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Black Reportthe report of the Working Group on Inequalities in Health chaired by Sir Douglas Black, Chief Scientist at the Department of Health and President of the Royal College of Physicians which was published in 1980. A more accessible version was published as Inequalities in Health by Peter Townsend and Nick Davidson. The Black Report reviewed UK health statistics (MORBIDITY RATE and MORTALITY RATE and access to health care services) and compared them with figures for other EC and Scandinavian countries. It found:
- at all ages male mortality rates are greater than female mortality rates;
- the gap between the mortality rates of employed men in classes I and IV had increased between 1949 and 1972;
- the mortality rates for men in classes III, IV and V deteriorated or stayed the same in this period, but relative to the combined mortality rates of classes I and II they had increased;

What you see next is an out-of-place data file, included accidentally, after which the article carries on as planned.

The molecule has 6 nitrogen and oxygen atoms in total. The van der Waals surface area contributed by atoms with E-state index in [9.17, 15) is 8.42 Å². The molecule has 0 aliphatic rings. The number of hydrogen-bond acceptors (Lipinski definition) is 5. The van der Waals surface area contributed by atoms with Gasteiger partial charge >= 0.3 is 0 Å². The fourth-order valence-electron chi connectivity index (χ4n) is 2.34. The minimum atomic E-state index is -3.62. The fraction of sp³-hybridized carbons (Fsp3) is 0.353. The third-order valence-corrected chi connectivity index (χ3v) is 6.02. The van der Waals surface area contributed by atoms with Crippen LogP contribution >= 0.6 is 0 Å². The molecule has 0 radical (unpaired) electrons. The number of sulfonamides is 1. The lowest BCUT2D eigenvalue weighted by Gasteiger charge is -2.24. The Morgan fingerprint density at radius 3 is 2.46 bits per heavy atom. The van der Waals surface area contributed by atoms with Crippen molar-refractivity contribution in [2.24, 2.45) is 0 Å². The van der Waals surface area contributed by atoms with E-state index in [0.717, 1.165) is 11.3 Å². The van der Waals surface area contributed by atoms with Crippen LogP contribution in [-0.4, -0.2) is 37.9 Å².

- the picture of female mortality was similar, a deterioration for married and single women in the most numerous category, class IV;
- a reduction in deaths per 1000 live births for all groups, but a relative excess in classes IV and V combined, over classes I and II combined, between 1959 and 1972;
- a decline in maternal mortality for all groups, but a persistent class differential;
- no significant improvements in the life expectancy and life chances of children up to the age of 14 from all classes.
The Report found that there was a class gradient in illness and mortality, and that this gradient was replicated in a stratified access to, and use of, health-care facilities. The conclusion was that the significant factors affecting health were income, occupational characteristics, education, housing and lifestyle, all of which lie beyond the power of the NHS to change.
The committee made a number of far-reaching policy recommendations which concentrated on three areas:
- improved facilities and resources for the health of mothers and children;
- priority for disabled people in order to improve the quality of their lives in general, allow them to be cared for in their own homes, and to reduce the risk of them needing institutional care;
- priority for preventative and educational action to encourage good health and discourage unhealthy habits like smoking.
The overall conclusion, however, was that without a government strategy to reduce poverty, none of these recommendations would be entirely effective.